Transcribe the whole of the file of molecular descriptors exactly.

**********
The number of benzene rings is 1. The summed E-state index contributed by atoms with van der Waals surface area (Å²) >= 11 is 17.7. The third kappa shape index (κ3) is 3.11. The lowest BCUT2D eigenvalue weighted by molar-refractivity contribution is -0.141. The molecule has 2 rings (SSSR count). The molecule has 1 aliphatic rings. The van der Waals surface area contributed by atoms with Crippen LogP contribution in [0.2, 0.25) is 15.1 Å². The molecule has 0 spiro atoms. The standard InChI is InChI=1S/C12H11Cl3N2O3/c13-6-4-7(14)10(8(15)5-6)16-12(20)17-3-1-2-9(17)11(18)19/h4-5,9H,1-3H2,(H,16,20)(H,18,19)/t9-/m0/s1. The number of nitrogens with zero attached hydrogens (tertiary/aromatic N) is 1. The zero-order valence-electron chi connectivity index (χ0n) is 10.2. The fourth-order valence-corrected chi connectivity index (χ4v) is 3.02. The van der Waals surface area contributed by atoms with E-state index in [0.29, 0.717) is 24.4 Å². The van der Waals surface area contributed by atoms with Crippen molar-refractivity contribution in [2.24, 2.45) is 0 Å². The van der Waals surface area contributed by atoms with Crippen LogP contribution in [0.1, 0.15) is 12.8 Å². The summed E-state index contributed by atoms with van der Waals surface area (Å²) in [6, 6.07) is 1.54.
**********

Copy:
The number of benzene rings is 1. The summed E-state index contributed by atoms with van der Waals surface area (Å²) >= 11 is 17.7. The third kappa shape index (κ3) is 3.11. The lowest BCUT2D eigenvalue weighted by molar-refractivity contribution is -0.141. The molecule has 2 rings (SSSR count). The molecule has 1 aliphatic rings. The van der Waals surface area contributed by atoms with Crippen LogP contribution in [0.2, 0.25) is 15.1 Å². The molecule has 0 spiro atoms. The standard InChI is InChI=1S/C12H11Cl3N2O3/c13-6-4-7(14)10(8(15)5-6)16-12(20)17-3-1-2-9(17)11(18)19/h4-5,9H,1-3H2,(H,16,20)(H,18,19)/t9-/m0/s1. The number of nitrogens with zero attached hydrogens (tertiary/aromatic N) is 1. The zero-order valence-electron chi connectivity index (χ0n) is 10.2. The fourth-order valence-corrected chi connectivity index (χ4v) is 3.02. The van der Waals surface area contributed by atoms with E-state index in [0.29, 0.717) is 24.4 Å². The van der Waals surface area contributed by atoms with Crippen molar-refractivity contribution in [2.24, 2.45) is 0 Å². The van der Waals surface area contributed by atoms with Crippen LogP contribution in [0.1, 0.15) is 12.8 Å². The summed E-state index contributed by atoms with van der Waals surface area (Å²) in [6, 6.07) is 1.54.